Planned Parenthood testified against this bill.

When the sponsor of the bill alluded to the Statesman’s front page story, the story that exposed Planned Parenthood’s racism, and suggested that it brought the credibility of the organization into question, the Democrats on the Committee immediately lapsed into a fit of panic and launched an aggressive counterattack to keep any of the content of the article from even receiving a mention in the Committee hearing.

What was clear is that every legislator in the room had read the Statesman’s article and new that it was a loaded grenade.

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Posted in Family Matters, Guest Posts, Idaho Legislature, Idaho Pro-Life Issues, Taxes | No Comments »

Guest Post: The Real “Hope” Afforded by the Obama Candidacy

March 5th, 2008 by Halli

From Richard Larsen

Michelle Obama, wife of Democratic Presidential hopeful Barack Obama, said at a rally in Milwaukee last week, “For the first time in my adult lifetime, I’m really proud of my country.” The comment was made in the context of the “hope” generated by her husbands’ campaign for the presidency.

At first blush such a comment is inscrutable. How could any American at 44 years of age, not feel pride in anything about our country? After all, this is still the most free country in the world in spite of Congressional efforts to limit our opportunities with increased taxation, and their efforts to limit our individual liberty in the name of global warming, gun control, political correctness, and the “nanny state” mentality afflicting the majority in Congress. The good that has been accomplished by this country in medicine, human rights, technological advancement, space exploration, global magnanimity in times of crisis, and the freedoms afforded to millions in other lands by our military are innumerable. The accomplishments that might foster pride in our country are literally limitless.

The Obama campaign attempted to mitigate the damage by spinning the statement with numerous clarifications and explanations, all of which rang hollow and belied a typical left-leaning animus of America on the part of the candidate’s wife.

This has provided justification for some to question her patriotism, akin to when her husband quit wearing his flag lapel pin last year. That hardly seems proper, as everyone has their own way of showing their love of country. Those on the left think they show their patriotism best when they criticize and demean America and its leaders when they’re of the opposition party. In a perverse sort of way, maybe she was expressing her patriotism.

However, my perception was altered significantly when I heard a gentleman explain it from his perspective. He was in his mid 40’s and his explication put the comment in a completely different light. He said, “I can understand that [what Mrs. Obama said]. Not up until 9/11 did I consider myself a patriot. I just felt like, what was so great about America? I never felt like I was taking part in the American dream, and capitalism, and all that. The opportunities have just never been there for me.”

He continued, “I’m black, and I feel like that’s the reason I’ve never really completely felt like an American. I’ve just never felt like the opportunity was really there. I’m a conservative, and believe in free markets and less government, and less taxes so I can support my family. And I realize I have more freedoms here than I would have had anywhere else. Under President Reagan, I tried to apply his principle of ‘pull yourselves up by the bootstraps’ and I feel like I started to see my opportunities for what they were; that there really was no limitation beyond my own vision for myself. But still, the doors weren’t open for me; I had to kick them open.”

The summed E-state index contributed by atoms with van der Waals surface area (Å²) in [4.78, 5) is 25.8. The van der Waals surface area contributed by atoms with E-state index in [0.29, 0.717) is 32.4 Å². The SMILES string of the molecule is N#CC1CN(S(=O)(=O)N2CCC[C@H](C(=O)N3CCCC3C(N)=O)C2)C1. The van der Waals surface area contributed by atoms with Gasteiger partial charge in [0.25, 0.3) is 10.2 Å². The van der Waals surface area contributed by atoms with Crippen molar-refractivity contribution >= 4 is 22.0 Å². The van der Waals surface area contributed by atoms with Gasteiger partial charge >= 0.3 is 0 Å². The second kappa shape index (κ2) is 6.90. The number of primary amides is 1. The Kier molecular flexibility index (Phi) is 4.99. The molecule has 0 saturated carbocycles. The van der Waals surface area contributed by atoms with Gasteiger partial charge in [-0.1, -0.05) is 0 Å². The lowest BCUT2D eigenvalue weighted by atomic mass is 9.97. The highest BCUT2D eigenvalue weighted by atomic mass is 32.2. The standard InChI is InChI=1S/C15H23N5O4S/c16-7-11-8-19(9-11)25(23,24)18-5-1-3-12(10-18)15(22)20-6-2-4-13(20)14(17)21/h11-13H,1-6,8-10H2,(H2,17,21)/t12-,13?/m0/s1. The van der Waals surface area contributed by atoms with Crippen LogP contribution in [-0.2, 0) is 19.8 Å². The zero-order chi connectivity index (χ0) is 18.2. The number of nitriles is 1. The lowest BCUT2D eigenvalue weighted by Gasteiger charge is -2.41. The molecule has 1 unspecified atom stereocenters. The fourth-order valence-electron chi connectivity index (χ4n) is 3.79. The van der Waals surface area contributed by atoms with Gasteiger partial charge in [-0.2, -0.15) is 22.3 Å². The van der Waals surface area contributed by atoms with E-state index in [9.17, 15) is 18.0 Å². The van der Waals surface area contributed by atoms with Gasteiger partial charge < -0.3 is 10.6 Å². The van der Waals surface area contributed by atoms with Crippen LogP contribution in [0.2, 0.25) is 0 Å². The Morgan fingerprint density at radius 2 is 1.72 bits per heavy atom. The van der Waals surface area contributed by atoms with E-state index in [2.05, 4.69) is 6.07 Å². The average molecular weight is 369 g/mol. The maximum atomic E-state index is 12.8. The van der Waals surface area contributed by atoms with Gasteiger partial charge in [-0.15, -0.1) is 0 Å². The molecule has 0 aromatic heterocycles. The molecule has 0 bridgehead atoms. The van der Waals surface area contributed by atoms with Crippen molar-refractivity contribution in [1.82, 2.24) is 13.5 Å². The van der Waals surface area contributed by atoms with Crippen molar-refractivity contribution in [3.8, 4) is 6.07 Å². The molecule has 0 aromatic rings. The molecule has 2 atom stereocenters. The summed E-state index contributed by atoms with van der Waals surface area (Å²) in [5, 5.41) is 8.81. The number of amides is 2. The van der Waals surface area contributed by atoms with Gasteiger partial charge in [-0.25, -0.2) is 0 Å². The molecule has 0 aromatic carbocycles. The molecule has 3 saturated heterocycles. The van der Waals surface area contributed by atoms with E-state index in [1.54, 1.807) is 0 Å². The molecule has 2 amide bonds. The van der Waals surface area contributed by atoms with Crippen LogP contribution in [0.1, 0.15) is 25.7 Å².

He then explained how he understood where Michelle Obama was coming from. “I don’t think she was trying to say America is not a great country. It’s just that, the frustration as an African-American, you just don’t feel like you’re part of this country. Like we’re not just Americans, we’re African-Americans. We’re qualified with a hyphen. We’re patronized and pandered to all the time like we’re inferior somehow. We even have black leaders. What other racial group has a leader? I don’t see a ‘white’ or ‘Hispanic’ leader out there. But we as blacks have ‘black leaders,’ like Jackson and Sharpton, and I don’t agree with them. But now, to see a black man running for the President of the United States and has a real chance to win, is just liberating to think that’s possible. I have no intention of voting for him, I disagree with what he stands for on almost all the issues, but he has broken through the limitations that I feel society has placed on us. His success to this point has changed my feelings about America and what we stand for. Even if he loses now to John McCain, he has changed how I feel about America. For the first time, I really feel like I’m an American.”

The fact that he was a conservative lent even greater credence to his argument. I can see how the call for hope rings true for many people who feel marginalized by being hyphenated Americans, or for some other reason feel like they’re not part of the America that the rest of us love and cherish. This man’s perceived social limitations trumped his ideology as it related to his sense of belonging.

This seems to be the legitimate hope afforded by the Obama candidacy. His hope is not founded in his policy positions, for they’re right out of a socialist playbook. But by having a legitimate shot at the presidency, he seems to some at least to have shattered racial barriers, whether real or perceived, that have allowed so many to feel alienated in their own country. If this is the case, then the greatest good that can come from the Obama “hope” has already been accomplished.